They can’t really do it all by themselves, of course. The work, the doubt, the dejection & rejection, the pain in your neck, and the delight of your heart are in your keeping. Yours alone. 

But it doesn't matter if you sell a million copies or you only read the one tattered copy you have to the people at the rest home who can’t get up and walk away. Your work in the service of your characters and their stories will be a blessing to your creative self. For sure, you have one of those. I promise that you got one. It’s standard issue.

So here’s where stories come from:  Us.

P.S. And if you scroll down to the next post, you'll discover that sometimes a bit of a story can get delivered by the UPS man. Who knew? 

Wednesday, February 4, 2015

Where Writers Get Their Ideas. And Their Paranoia.

Okay.  It's winter.  What one might call "The Dead" of this season.  Lake E is locked down under an unknowable number of inches of ice and about ten inches of snow.  The quiet presses in.  The sky is sulking.  Even the wind is sleeping.  The writer is frozen in place. Stir crazy.  Cabin feverish.

That might explain it.

This object arrived last night. Shipped by Amazon.  Delivered along with another package ordered from Amazon.

"What is this?"
"I ordered the other thing, but nothing else. Did you order something?"
"What IS this?"

Well, there it was. A largish manilla envelope, very heavy for its size.  Sent to Ann Hogsett by the vast, intricate, rapacious, behemoth from its vast, intricate, rapacious, behemoth "Fulfillment Center" in Lexington, Kentucky.

Sent to me.  Not ordered by me. Very. Heavy. For. Its. Size.

So I am a writer.  I write mysteries. I watch Castle and The Blacklist -- lately a very, very heavy binge diet of Red Reddington.

So.  OMG.  Here's what you should do when you get a package you didn't order that weighs more than a manila envelope should reasonably be expected to hold. You put it down. Gently. You grab your spouse and the cat, not necessarily in that order -- especially since Spouse is chortling, "Oh, yeah. It's a bomb all right. No question about it.  Yuck, yuck, yuck."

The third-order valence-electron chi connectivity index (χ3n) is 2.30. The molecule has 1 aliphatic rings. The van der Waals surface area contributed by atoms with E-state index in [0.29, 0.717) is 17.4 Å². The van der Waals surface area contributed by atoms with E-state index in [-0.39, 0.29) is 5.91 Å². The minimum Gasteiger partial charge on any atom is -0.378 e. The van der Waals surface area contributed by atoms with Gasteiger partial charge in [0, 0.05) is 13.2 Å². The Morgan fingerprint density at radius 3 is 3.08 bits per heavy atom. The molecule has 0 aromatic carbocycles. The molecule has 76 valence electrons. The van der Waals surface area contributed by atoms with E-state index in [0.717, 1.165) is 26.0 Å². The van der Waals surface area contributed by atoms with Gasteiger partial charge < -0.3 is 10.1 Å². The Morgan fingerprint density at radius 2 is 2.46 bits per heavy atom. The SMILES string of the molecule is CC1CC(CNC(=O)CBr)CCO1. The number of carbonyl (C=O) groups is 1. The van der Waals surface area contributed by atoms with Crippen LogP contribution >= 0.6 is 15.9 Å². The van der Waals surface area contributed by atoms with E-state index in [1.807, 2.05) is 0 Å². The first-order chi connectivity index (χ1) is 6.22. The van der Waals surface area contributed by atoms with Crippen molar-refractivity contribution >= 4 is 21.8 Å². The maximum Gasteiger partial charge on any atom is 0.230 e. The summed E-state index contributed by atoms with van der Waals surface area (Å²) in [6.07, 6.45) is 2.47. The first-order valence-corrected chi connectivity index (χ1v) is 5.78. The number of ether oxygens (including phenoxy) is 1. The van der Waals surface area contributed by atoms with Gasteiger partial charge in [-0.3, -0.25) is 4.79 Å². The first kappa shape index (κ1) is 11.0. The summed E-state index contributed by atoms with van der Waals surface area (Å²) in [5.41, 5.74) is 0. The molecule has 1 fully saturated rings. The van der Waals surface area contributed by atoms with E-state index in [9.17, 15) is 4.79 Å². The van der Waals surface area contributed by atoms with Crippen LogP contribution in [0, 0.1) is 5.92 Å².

You should sprint from your house through the snow to a "safe distance" and then you should think "BLEVE!" because a thriller writer/explosives expert guy, named John Gilstrap, has recently acquainted you with the Boiling Liquid Expanding Vapor Explosion which you've planned for Book 2 of the current series and which you like to think of as the Big Loud Extra Very Explosive explosion. And realize you should run at least to the front gate. For starters.

And what did I myself do?  I unleashed some swearing at the Spouse and ignored the involuntary increase in heart rate.

Then I opened the envelope.

And found that thing.  It looked kind of like a bottle of balsamic vinegar.  That weighed about 2 pounds. Sealed in a heavy plastic bag. Smooth. Slick. Cold  It had a yellow cap that said, "Remove yellow cap before installation."

Balsamic Death Bomb.  Obviously.

I did the next best thing to the run-to-the-gate maneuver.  I put it in the garage.  Ha.

I took the (radioactive, I was pretty sure) envelope to the laptop, checked to make certain I had not somehow zoned out and ordered a Black Vinegar  Bomb of Extinction.  (BVBE.)  And then used my extraordinary sleuthing/hacker skills to find Amazon's phone number.  (I'm good.  I'm really good.)

I got the sweetest guy on the phone. So helpful and kind.  He explained after considerable searching that the item I had a tracking number for "does not exist."

Oh, man

He assured me that since the item did not exist, I did not need either to pay for it or return it.  The BVBE was mine all mine.

Cool.  So, I did the sensible thing.  I reviewed in my mind everyone at Amazon who might have cause to want to blow me up. Starting with Jeff Bezos and working my way through the folks who are sick to death of sealing up another smiley box on my behalf.  I decided that this number was unimaginably large and therefore I should forget the whole thing.  Have dinner.  Watch an Elementary.  Start speaking to the spouse again.

So what IS that thing?  I'll tell you what.  This morning -- both calmer and dumber at the same time -- I went out and looked at the sealed plastic bag and read the teeny little label:  "Replacement Short Office E.../Adjustment Range - S6103. New."

It's an Office Chair Lift Cylinder Pneumatic Thingie.  Worth $27.00.  And not, apparently, lethal at all.  It just makes a chair go up and down.

Somewhere out there this morning is a guy whose chin is resting on his desk.  Poor thing.

And how about me? Am I older?  Wiser?  Less paranoid?


I am in possession of a thing from that doesn't exist.

There's got to be a story in there somewhere.